Purchasing Equipment  

When purchasing  any  piece  of  equipment,  it  is  important  to  know  what  you  are   buying.    When  searching  for  a  device,  it  is  best  to:       • Look  for  a  company  that  has  been  in  business  for  at  least  three  years,  and   ask  for  studies  that  back  up  their  claims.   • Be  cautious  of  claims  that  products  penetrate  to  the  dermis.   • Always  ask  for  a  demonstration  first.     Protocols  for  each  device  will  depend  on  the  type  of  machine  purchased,  and  each   manufacturer  will  have  a  specific  procedure  to  follow.    

Healing the  Skin  Pre  and  Post  Treatment  

When the  skin  has  undergone  trauma  of  any  kind,  a  treatment  protocol  that   addresses  redness,  irritation,  inflammation  and  sun  protection  is  key.    If  the  client   has  undergone  an  invasive  surgery  and/or  re-­‐epithelialization,  skin  healing  must  be   apparent  and  the  physician  must  first  give  the  go  ahead  for  the  client  to  receive   treatments.    If  the  treatment  was  non-­‐invasive  or  non-­‐ablative,  the  skin  therapist   can  focus  on  hydrating  and  regenerating  the  skin.    Just  remember:  the  more  invasive   the  procedure,  the  more  soothing  and  anti-­‐inflammatory  the  protocol.    Treat  the   skin  as  you  would  a  sensitized  skin.       While  we  may  not  be  permitted  to  utilize  some  of  these  pieces  of  equipment   ourselves,  we  can  still  ensure  our  clients  see  the  results  they  want  by  incorporating   pre  and  post  treatments  to  compliment  the  procedure  they  are  undergoing.    If  you   are  permitted  to  utilize  these  amazing  electrical  modalities,  consider  incorporating   them  into  your  treatments  to  ensure  your  clients  get  the  optimum  results  they   desire.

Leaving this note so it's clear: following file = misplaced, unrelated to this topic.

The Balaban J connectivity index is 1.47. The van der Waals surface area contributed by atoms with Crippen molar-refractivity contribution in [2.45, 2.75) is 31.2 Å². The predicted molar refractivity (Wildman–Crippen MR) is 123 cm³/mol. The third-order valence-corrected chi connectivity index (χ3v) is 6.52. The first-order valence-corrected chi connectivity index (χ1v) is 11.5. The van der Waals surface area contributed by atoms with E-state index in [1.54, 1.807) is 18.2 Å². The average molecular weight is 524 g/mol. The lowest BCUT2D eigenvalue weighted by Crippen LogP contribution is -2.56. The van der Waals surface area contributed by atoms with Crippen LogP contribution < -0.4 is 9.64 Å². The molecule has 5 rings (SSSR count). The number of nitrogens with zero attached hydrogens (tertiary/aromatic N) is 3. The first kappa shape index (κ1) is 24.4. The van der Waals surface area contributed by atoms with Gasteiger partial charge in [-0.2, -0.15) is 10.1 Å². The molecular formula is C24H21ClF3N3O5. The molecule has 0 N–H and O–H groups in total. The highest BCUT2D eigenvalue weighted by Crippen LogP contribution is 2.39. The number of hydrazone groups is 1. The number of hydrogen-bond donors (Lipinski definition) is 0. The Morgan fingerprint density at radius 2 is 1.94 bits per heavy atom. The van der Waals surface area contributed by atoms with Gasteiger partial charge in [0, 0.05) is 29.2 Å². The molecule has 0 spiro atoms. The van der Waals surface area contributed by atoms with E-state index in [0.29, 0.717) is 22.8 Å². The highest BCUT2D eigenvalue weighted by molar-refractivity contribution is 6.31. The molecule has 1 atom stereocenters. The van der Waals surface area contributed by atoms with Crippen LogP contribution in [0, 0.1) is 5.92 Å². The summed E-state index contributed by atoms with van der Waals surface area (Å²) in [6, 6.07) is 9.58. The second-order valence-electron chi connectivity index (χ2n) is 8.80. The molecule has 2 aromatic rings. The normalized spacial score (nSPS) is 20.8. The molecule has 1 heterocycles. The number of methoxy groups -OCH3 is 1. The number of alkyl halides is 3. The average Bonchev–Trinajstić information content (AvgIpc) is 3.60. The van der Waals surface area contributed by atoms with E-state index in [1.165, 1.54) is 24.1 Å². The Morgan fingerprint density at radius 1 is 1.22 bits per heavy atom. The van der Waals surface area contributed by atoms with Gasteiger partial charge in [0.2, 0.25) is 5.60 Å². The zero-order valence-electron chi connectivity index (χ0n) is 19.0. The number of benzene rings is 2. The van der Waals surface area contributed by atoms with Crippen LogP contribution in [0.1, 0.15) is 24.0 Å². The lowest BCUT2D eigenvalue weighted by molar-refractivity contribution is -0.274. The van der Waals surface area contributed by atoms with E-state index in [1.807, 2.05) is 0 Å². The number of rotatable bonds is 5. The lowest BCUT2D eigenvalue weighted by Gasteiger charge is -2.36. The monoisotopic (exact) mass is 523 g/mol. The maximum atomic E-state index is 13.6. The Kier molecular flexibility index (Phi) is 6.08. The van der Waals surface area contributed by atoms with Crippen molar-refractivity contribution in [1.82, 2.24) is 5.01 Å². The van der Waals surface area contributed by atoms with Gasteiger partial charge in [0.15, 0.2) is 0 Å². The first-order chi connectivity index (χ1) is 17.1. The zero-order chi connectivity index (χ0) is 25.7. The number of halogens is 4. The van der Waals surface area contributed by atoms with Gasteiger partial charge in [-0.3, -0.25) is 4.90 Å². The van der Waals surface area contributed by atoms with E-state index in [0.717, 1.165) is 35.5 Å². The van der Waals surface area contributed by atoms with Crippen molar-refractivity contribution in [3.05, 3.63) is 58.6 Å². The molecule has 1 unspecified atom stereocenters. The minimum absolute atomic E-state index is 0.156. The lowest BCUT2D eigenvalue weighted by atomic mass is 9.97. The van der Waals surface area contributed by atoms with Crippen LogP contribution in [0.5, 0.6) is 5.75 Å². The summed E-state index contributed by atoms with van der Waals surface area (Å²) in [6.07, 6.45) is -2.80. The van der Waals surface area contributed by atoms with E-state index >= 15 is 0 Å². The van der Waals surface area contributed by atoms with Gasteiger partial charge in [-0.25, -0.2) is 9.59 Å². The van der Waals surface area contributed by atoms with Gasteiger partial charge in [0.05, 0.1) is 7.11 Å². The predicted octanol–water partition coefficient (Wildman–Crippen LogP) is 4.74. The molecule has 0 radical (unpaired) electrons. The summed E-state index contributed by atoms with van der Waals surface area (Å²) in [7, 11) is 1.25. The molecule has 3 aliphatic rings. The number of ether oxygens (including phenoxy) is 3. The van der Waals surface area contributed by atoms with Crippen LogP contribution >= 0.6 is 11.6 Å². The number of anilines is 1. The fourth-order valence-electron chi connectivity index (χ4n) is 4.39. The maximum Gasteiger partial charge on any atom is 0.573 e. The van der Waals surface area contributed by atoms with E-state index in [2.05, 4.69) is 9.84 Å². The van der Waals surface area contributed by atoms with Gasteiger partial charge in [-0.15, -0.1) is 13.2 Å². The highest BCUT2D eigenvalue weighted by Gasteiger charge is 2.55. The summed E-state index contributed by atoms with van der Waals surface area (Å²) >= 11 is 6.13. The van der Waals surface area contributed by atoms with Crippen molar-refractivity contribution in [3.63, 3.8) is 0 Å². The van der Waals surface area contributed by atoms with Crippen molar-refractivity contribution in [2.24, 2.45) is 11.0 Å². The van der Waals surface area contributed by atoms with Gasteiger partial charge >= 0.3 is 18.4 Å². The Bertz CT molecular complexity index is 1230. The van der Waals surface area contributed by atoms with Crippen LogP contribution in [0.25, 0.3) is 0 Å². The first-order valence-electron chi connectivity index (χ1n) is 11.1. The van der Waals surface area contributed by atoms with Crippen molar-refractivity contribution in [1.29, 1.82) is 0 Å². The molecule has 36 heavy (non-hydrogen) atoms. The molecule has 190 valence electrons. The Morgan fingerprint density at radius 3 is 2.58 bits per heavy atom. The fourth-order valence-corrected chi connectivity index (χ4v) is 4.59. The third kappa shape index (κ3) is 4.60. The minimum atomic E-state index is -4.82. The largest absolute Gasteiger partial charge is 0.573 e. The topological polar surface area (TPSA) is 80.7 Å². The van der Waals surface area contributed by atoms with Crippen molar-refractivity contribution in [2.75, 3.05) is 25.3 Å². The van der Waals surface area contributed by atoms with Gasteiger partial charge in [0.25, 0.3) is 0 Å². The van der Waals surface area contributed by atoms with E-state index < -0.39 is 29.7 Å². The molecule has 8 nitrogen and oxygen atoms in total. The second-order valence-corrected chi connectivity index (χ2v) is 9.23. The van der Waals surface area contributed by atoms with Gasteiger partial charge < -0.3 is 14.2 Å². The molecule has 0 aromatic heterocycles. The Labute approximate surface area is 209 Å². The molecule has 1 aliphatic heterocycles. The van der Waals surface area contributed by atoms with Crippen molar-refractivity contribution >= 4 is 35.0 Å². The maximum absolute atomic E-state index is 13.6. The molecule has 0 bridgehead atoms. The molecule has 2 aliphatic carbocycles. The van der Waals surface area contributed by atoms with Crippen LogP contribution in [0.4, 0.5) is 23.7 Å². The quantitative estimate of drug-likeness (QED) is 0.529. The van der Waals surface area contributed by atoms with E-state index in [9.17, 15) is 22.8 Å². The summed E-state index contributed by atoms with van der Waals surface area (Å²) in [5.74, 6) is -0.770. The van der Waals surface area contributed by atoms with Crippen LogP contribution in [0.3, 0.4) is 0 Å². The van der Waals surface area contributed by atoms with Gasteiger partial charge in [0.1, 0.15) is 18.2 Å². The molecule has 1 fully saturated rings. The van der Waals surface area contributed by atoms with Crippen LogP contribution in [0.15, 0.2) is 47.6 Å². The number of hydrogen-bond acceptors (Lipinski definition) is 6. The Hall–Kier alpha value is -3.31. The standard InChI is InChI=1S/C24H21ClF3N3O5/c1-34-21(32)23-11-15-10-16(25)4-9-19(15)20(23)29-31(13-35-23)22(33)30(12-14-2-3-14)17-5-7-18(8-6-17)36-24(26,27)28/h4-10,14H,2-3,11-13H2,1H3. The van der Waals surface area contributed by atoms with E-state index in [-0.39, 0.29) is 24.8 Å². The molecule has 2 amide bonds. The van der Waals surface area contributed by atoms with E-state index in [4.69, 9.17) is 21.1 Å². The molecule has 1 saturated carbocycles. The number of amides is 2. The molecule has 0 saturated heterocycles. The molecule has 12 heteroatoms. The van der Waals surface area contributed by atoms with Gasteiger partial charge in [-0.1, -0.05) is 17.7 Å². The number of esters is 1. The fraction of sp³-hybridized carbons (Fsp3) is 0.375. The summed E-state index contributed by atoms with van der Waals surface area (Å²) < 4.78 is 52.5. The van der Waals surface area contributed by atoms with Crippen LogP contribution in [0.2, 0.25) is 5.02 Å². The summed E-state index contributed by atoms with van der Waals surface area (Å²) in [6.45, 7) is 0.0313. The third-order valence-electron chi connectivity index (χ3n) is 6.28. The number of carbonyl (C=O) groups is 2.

Emerging Technology and Advanced Treatments  

Emerging Technology and Advanced Treatments Article

Emerging Technology and Advanced Treatments  

Emerging Technology and Advanced Treatments Article